Monthly Archives: October 2014

Man executed by cop while being hand cuffed

Saenz had been arrested for reportedly assaulting an off-duty officer and staff at a local medical center on March 8, 2013. Flores and a prison guard were transporting Saenz — shirtless, handcuffed, and struggling — from the city jail to a hospital to treat a self-inflicted injury. Flores fired the fatal shot with a Glock semiautomatic handgun as he and the prison guard wrestled with Saenz outside of the jail.

The bullet went through Saenz’s left shoulder and into his chest, piercing his heart. The authorities called it an accident. They said that the guard knocked Flores as he pointed his drawn weapon, causing it to fire. They said that Saenz could have moved his cuffs to the front of his body and, with his strength, use them as a weapon. They said a taser would not suffice to subdue him.

But the video speaks for itself. The bodybuilder was executed.


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Wyandotte Michigan Officer Steve Sabo Shoots and kills Puppy

Wyandotte, Michigan Police Chief: Daniel J. Grant
2015 Biddle Ave, Wyandotte, Michigan, 48192
(734) 324-4405

Wyandotte, Michigan Mayor: Joseph Peterson
3200 Biddle Ave, Wyandotte, Michigan 48192

We the People of the United States come to you demanding that you immediately terminate without delay Officer Sabo from the Wyandotte Michigan Police Department. On October 5th, 2014, Officer Sabo intercepted a call sent out to Animal Control on a loose dog report. Officer Sabo arrived on scene, parked his car at the end of an alley where the dog was seen. Many witnesses claimed that the officer had gotten out of his police car and began calling to a dog known as Buster. Buster belonged to the Brooke Yurkunas-Mccuiston family. Another patrol car was parked at the opposite end of the alley as if to block Buster in the alleyway. As Officer Sabo stood outside his car he called and whistled to Buster to come to him. Obeying the officer’s command, Buster started for Sabo.

Officer Sabo then drew his gun and shot Buster. Buster, then scared and injured, quickly retreated in the opposite direction as the officer moved towards him…shooting him a second and fatal shot. Buster was a one year old puppy and never showed aggression. Officer Sabo was never in any danger and no bites or scratches were inflicted upon the officer or anyone. Buster never made it to the man in uniform that had commanded him to come. He had no chance and even though he retreated after the first shot, Officer Sabo’s intentions were clearly to kill the dog. Buster laid there and died all alone. Neighbors witnessed this unnecessary shooting and have made statements to the family. Buster’s Mom, Brooke went to claim his body as it lay there in the alley a short distance from his home. Officer Sabo ordered Brooke to move away from the dog. When asked why she could not take her baby home, she was told Animal Control was on the way and they would be taking the body.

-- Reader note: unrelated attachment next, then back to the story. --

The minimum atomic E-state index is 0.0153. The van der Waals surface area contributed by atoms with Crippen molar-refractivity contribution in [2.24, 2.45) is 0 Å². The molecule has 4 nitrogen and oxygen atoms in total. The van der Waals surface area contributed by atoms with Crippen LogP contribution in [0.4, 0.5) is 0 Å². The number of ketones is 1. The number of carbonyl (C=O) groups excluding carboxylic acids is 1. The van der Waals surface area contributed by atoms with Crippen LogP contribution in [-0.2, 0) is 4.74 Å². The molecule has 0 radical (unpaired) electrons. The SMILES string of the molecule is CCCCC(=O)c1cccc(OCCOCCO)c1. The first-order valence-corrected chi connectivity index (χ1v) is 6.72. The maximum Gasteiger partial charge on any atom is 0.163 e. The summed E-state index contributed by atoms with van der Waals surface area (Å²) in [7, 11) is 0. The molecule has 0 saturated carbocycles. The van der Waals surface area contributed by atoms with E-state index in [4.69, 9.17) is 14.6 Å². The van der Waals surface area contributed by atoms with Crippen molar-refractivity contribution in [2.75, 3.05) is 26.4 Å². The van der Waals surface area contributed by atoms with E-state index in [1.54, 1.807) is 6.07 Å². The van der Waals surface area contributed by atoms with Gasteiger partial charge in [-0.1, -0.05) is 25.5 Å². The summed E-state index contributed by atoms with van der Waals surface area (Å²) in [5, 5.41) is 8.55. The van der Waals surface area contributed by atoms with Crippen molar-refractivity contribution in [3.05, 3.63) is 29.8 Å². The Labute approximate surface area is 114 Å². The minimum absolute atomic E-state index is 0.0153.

asshole  OFFICER STEVE SABO Wyandotte Mi
Since there were no bites reported, Buster’s family had every right to claim his body in the event they wanted to have a necropsy done. The family was repeatedly refused to be returned Buster’s body. This, like so many cases across the country, has gotten our attention and we are closely monitoring this situation as it unfolds. We the People demand that Officer Sabo be charged with “Criminal Animal Cruelty” which carries a felony charge and that he be forbidden to be employed in law enforcement due to his negligence and gross misjudgment of action as a public servant. We the People expect that Buster’s body be immediately returned to his family for memorial reasons. We the People also believe that Officer Sabo should also issue a public apology to the grieving family for the unjust death of their family pet. For Officer Sabo to get less then what we are asking would be an injustice.